I don’t remember anything about the first time I really listened to Zach Williams’ Grammy Award-winning song “There Was Jesus.” What I do remember is the way my soul was stirred by Dolly Parton’s guest vocals—and the way my heart broke open as I reflected upon the message these two musicians were sharing with the world.
Last time, we talked about how disorienting it can be to find yourself in Psalm 23’s “deep, dark valley” when you weren’t expecting to be there. Now imagine you find yourself in that dreadful place—alone.
That is how I felt. I was so angry with God about the path on which He had led me. I was so angry with myself about the sinful and dysfunctional ways I had dealt with my pain. Why would God want to be anywhere near me when I was in such a state?
Holiness and the Heart of God
Part of the problem was in how I viewed God. Like many Baptists from the rural South, I grew up in a religious context which emphasized God’s holiness. This attribute of God was interpreted in terms of an absolute intolerance of sin, and, although no one ever put it in these words, the implicit messages sent by church leaders was that God was intolerant of sinners, too.
No differentiations were made between transgressions which flowed out of weakness and those which were acts of intentional rebellion (perhaps because such differentiations would have undermined the efforts of leaders and parents to control their wayward children).
No serious accounting was taken of God’s overwhelming mercy. If anything, such mercy was assumed to be a grudging gift exhausted on the cross. No one ever asked why a God who was so angry would ever want to doom himself to an eternity with the creatures who caused Him so much grief.
It is not that the churches I grew up around were entirely wrong about God. Holiness is a vital aspect of God’s nature, and it is under-appreciated in some quarters of American Christianity. And as long as I was a faithful soldier in the culture war, and a spiritual overcomer, it fit quite well with how I understood myself.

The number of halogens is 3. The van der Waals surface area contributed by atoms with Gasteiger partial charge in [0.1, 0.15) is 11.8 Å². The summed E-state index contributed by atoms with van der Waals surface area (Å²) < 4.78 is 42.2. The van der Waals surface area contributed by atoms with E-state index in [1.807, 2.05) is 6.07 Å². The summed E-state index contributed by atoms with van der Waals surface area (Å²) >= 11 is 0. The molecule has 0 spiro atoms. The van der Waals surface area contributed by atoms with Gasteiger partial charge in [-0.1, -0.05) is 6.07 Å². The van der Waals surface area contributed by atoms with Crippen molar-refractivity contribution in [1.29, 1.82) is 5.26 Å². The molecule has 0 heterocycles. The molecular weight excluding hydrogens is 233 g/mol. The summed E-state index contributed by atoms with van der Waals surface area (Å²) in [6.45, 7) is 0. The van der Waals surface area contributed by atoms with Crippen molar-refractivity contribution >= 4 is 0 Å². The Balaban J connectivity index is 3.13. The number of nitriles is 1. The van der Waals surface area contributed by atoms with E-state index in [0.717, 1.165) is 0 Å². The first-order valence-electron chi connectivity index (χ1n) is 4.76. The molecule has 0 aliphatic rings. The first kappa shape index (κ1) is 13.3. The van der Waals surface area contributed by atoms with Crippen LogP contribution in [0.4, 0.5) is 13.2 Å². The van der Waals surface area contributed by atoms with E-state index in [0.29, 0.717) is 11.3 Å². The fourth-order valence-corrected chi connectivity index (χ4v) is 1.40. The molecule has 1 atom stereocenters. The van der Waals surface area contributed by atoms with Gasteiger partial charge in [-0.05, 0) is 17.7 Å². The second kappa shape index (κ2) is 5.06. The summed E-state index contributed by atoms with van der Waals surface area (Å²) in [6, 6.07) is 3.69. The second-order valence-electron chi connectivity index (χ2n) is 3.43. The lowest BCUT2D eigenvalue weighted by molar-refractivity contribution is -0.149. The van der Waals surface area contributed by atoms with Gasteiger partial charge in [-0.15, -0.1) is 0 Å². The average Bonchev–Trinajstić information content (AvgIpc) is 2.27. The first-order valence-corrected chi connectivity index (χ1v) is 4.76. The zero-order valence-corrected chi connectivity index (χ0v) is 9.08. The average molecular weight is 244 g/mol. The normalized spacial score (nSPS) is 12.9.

But what happened when I fell off my horse, so to speak? What happened when I found myself in a dark place where I never wanted to be? And what happened when I realized at least some of the darkness was my own doing?
“Near to the Broken-Hearted”
The point is I felt abandoned by God, and, in my more honest moments, I didn’t blame Him for it. I would abandon me, too, if I were the all-powerful potentate of the universe, being questioned by some grubby little peon who thinks he knows more than me.
God, however, doesn’t work like that. It took me a long time to realize that. I had to encounter a more balanced articulation of the gospel (in the work of people like Marcus Warner) before I could see it, and I had to experience God’s grace for myself before I could believe that it was for me. But I finally realized God “is near to the broken-hearted,” even when those “broken-hearted” people aren’t perfect.
That’s why my heart broke open when I really listened to “There Was Jesus.” So many people in this world are just like me. They feel cut off from their Creator. They feel hated by the only One who can save them. And to discover that it isn’t true, that Jesus comes to find us no matter how dark the valley or how filthy the alley, leaves this poor, broken sinner speechless. It is why the gospel really is “good news.”